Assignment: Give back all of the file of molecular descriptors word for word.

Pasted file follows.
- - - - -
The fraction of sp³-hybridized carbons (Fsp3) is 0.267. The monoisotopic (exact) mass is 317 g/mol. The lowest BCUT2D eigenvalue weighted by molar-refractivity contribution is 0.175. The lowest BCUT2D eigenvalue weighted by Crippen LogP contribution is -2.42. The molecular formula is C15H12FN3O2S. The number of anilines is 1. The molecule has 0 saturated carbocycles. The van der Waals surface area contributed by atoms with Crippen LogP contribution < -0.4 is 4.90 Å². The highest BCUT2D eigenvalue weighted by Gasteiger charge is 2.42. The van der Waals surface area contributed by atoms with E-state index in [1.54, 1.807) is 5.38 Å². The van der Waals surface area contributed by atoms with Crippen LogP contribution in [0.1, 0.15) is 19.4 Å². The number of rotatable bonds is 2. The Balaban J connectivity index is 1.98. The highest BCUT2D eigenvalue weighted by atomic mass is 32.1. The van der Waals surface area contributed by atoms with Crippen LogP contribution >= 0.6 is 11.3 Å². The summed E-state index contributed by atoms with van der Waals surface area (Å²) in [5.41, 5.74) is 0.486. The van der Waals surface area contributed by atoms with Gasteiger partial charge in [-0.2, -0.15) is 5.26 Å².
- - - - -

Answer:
The fraction of sp³-hybridized carbons (Fsp3) is 0.267. The monoisotopic (exact) mass is 317 g/mol. The lowest BCUT2D eigenvalue weighted by molar-refractivity contribution is 0.175. The lowest BCUT2D eigenvalue weighted by Crippen LogP contribution is -2.42. The molecular formula is C15H12FN3O2S. The number of anilines is 1. The molecule has 0 saturated carbocycles. The van der Waals surface area contributed by atoms with Crippen LogP contribution < -0.4 is 4.90 Å². The highest BCUT2D eigenvalue weighted by Gasteiger charge is 2.42. The van der Waals surface area contributed by atoms with E-state index in [1.54, 1.807) is 5.38 Å². The van der Waals surface area contributed by atoms with Crippen LogP contribution in [0.1, 0.15) is 19.4 Å². The number of rotatable bonds is 2. The Balaban J connectivity index is 1.98. The highest BCUT2D eigenvalue weighted by atomic mass is 32.1. The van der Waals surface area contributed by atoms with Crippen LogP contribution >= 0.6 is 11.3 Å². The summed E-state index contributed by atoms with van der Waals surface area (Å²) in [5.41, 5.74) is 0.486. The van der Waals surface area contributed by atoms with Gasteiger partial charge in [-0.2, -0.15) is 5.26 Å².